Snarky Behavior

Dropping Knowledge: On Guilty Liberals

December 9, 2007 · Leave a Comment

I found this gem while researching my paper on Globalization.  From “In Defense of Globalization,” by Jagdish Bhagwati:

I also think that an altogether new factor on the scene that
propels the young into anti-capitalist attitudes comes from a different,
technological source in a rather curious fashion. This is the dissonance
that now exists between empathy for others elsewhere for their misery
and the inadequate intellectual grasp of what can be done to ameliorate
that distress. The resulting tension spills over into unhappiness with the
capitalist system (in varying forms) within which they live and hence
anger at it for its apparent callousness.

Today, thanks to television, we have what I call the paradox of inversion
of the philosopher David Hume’s concentric circles of reducing
loyalty and empathy. Each of us feels diminishing empathy as we go from
our nuclear family to the extended family, to our local community, to
our state or county (say, Lancashire or Louisiana), to our nation, to our
geographical region (say, Europe or the Americas), and then to the world.
This idea of concentric circles of empathy can be traced back to the Stoics’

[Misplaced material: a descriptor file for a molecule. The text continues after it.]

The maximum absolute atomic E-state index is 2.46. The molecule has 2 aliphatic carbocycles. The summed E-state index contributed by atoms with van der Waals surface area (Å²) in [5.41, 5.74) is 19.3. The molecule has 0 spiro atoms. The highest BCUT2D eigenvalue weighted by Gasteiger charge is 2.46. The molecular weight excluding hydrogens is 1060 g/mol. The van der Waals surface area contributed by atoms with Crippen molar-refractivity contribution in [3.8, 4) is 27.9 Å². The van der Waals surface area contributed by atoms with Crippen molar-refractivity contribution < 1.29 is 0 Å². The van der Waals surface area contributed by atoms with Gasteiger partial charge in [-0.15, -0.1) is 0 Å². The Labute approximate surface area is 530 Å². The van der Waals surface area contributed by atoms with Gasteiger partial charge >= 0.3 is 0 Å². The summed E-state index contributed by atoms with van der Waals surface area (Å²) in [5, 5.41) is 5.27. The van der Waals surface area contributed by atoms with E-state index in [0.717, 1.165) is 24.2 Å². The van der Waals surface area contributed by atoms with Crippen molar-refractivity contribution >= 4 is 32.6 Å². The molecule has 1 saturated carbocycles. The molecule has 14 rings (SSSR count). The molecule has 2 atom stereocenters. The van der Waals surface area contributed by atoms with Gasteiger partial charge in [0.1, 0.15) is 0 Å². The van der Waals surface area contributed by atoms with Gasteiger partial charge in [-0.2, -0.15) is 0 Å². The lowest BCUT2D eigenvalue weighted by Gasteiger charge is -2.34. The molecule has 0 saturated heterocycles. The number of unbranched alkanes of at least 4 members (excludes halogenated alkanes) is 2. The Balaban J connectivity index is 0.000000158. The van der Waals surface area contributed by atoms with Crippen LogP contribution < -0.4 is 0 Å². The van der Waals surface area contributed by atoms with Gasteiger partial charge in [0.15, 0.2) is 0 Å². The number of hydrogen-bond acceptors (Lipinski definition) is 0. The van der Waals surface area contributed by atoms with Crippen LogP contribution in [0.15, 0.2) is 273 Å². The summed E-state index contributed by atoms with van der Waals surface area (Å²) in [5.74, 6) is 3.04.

doctrine of oikeiosis—that human affection radiates outward from
oneself, diminishing as distance grows from oneself and increasing as
proximity increases to oneself. In the same vein, Hume famously argued
that “it is not contrary to reason to prefer the destruction of the whole
world to the scratching of my finger” and that “sympathy with persons
remote from us is much fainter than with persons near and contiguous.”

What the Internet and CNN have done is to take Hume’s outermost
circle and turn it into the innermost. No longer can we snore while the
other half of humanity suffers plague and pestilence and the continuing
misery of extreme poverty. Television has disturbed our sleep, perhaps
short of a fitful fever but certainly arousing our finest instincts.  Indeed,
this is what the Stoics, chiefly Hierocles, having observed the concentric
circles of vanishing empathy, had urged by way of morality: that “it is the
task of a well tempered man, in his proper treatment of each group, to
draw circles together somehow towards the centre, and to keep zealously
transferring those from the enclosing circles into the enclosed ones.”

At the same time, the technology of the Internet and CNN, as Robert
Putnam has told us, has accelerated our move to “bowling alone,”
gluing us to our TV sets and shifting us steadily out of civic participation,
so that the innermost circle has become the outermost one.
So the young see and are anguished by the poverty and the civil wars
and the famines in remote areas of the world but often have no intellectual
training to cope with their anguish and follow it through rationally
in terms of appropriate action.

Categories: Uncategorized
Tagged: , , , , , , , , , ,

0 responses so far ↓

  • There are no comments yet...Kick things off by filling out the form below.

Leave a Comment